The code looks like this:


Again a simple compare of the returned value to branch to the next section. Right, this is where it gets a bit more involved. Once you have clicked on the menu the program must do a few things first before it can process your selection of menu.

Firstly we have to discover what menu was selected, we will use the MenuSelect call to find this out. This call reads in the global mouse co-ordinates and so opens the menu that you have selected (if you clicked the menu bar) or selects the option from a menu that you clicked (if you clicked an option in a menu). Lets examine the MenuSelect call:

Once we find out what selection has been made, we process the code for that option. If you look at the code below (the heading is MENU STUFF), you can see how we call the ExitToShell if the menu selection is Quit. Notice how we use the StandardGetFile call to open a standard 'Open File' dialog box. And yes, StandardPutFile opens a standard 'Save File' dialog.

Right, I will let you mess about with the other standard calls, what we will look at now is how we call the Dialog Box and the Alert Box.

Calling an Alert Box

Calling an Alert Box is a single call. The Alert Box you display will have to be created in ResEdit. Examine the resource file for this project to look at an example Alert box.

To select the Alert Box we simply check to see what menu item has been selected from the Apple Menu and if it is not any of the other options then we process the Alert box routine. the call is called Alert. This is called then the code returns to the event loop.

Calling a Dialog Box

This is a more involved process, the program must firstly call GetNewDialog which creates a dialog from the specified DLOG resource. That only makes the dialog, the program must make the dialog appear using the ModalDialog call which begins user interaction with the dialog. Then we finally call DisposeDialog to close the dialog and release the related memory. Lets look at the commands:


Below is the code concerning the Dialog Boxes, Alert Boxes and Menu Selections. Read this carefully!!!


And Finally.................

If you look above you can see how we call to any external program through the Apple Menu. We firstly use the GetMenuItemText call to find the name of the program we wish to run, then we use OpenDeskAcc to run the program.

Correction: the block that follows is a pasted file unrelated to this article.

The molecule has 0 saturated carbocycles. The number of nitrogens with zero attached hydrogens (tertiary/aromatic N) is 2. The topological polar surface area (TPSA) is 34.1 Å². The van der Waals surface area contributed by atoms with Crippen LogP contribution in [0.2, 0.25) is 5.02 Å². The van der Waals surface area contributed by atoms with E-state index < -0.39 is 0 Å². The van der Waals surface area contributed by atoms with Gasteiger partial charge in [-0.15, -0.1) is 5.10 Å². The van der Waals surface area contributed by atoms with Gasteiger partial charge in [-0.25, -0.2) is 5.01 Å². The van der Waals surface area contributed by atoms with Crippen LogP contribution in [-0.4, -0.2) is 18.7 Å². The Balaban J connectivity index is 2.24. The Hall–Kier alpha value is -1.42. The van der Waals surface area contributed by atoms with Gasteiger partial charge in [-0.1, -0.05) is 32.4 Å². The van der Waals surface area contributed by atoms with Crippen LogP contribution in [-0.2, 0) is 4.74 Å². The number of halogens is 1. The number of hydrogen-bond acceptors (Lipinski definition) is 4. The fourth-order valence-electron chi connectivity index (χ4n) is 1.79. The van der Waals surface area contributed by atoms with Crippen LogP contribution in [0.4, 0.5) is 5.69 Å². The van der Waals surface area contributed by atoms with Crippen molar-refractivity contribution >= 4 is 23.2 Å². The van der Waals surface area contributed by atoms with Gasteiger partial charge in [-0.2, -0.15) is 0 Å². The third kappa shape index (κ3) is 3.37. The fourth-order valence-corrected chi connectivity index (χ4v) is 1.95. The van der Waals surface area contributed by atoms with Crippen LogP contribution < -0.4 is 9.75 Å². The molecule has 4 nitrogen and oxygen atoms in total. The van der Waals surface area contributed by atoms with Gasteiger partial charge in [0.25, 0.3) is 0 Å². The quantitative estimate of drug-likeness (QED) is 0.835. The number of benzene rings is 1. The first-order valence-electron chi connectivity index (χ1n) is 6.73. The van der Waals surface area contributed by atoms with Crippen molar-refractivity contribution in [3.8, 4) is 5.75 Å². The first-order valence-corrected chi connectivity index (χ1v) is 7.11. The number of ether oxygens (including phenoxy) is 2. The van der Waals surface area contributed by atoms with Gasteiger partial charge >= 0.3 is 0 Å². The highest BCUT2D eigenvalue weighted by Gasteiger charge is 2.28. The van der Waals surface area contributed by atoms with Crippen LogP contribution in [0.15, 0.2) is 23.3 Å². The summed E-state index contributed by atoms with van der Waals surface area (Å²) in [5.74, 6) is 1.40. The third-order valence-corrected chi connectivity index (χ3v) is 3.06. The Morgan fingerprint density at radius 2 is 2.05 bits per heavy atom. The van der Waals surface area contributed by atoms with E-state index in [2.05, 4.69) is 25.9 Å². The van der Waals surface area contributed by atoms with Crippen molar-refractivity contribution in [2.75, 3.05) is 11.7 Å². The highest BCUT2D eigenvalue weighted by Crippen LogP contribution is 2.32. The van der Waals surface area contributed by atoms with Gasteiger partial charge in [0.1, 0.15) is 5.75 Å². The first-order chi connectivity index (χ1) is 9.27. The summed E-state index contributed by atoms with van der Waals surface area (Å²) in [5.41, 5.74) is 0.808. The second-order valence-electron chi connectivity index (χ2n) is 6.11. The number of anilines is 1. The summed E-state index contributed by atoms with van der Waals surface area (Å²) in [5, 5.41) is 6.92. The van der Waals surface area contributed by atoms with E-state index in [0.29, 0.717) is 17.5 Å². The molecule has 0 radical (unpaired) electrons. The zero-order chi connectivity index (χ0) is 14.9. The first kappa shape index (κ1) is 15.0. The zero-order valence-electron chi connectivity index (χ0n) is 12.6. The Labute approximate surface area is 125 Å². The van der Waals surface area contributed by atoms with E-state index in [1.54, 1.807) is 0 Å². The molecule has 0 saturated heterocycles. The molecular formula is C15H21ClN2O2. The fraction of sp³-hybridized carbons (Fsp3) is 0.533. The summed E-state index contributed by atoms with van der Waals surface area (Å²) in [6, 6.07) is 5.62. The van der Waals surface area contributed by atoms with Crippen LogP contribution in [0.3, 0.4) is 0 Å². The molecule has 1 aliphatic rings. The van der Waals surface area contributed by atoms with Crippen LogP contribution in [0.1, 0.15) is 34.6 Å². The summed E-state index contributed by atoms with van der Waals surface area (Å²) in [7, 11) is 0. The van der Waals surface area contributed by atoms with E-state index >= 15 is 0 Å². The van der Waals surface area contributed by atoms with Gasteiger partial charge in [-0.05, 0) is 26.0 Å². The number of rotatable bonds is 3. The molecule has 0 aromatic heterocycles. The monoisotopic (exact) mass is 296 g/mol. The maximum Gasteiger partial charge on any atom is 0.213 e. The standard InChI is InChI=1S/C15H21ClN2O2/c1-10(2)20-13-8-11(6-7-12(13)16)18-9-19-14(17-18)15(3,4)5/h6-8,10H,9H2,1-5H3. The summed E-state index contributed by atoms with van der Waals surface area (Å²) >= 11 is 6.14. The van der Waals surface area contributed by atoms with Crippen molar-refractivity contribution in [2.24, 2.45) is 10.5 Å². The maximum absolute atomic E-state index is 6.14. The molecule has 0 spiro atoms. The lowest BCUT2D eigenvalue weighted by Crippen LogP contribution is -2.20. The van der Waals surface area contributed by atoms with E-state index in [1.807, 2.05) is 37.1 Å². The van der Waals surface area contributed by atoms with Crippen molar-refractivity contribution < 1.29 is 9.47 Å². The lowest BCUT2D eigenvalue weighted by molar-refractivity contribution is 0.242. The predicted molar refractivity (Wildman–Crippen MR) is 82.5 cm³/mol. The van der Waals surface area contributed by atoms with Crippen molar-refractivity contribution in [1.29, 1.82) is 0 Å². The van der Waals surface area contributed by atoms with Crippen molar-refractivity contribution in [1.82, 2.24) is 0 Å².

Lets examine the commands:

This in itself will not make the program run, it will only run once our program becomes suspended (this is also an event) and this will only happen after we have processed an UPDATE event (I bet you thought I was never going to get to that didn't you). So lets look at the steps you need to go through to process an update event. Firstly we save the current GrafPort using GetPort, then we make our GrafPort the current one with SetPort. We then call for an Update of our window using BeginUpdate. We then redraw the bottom right corner of the window if it has been resized using DrawGrowIcon, next we update any visible controls using DrawControls. Then we end the update using EndUpdate and finally restore the current GrafPort.

There are a few calls there, but I will document only BeginUpdate and EndUpdate.

This will then update the window and so run any call to execute external programs. Lets look at the code:

Take your time with this lesson, there is a lot of information here that needs to be learnt thoroughly. This has given us a base from which to make a Mac Application.

In the next Chapter we will look at other events, and get onto mouse cursors in different areas of our window (as we never got round to it in this chapter). We will look at stretching (resizing) windows and other events. We will decide exactly what sort of Application it will be eventually. We will add to the menus and modify the Help Menu.

Copyright Lightsoft 1998.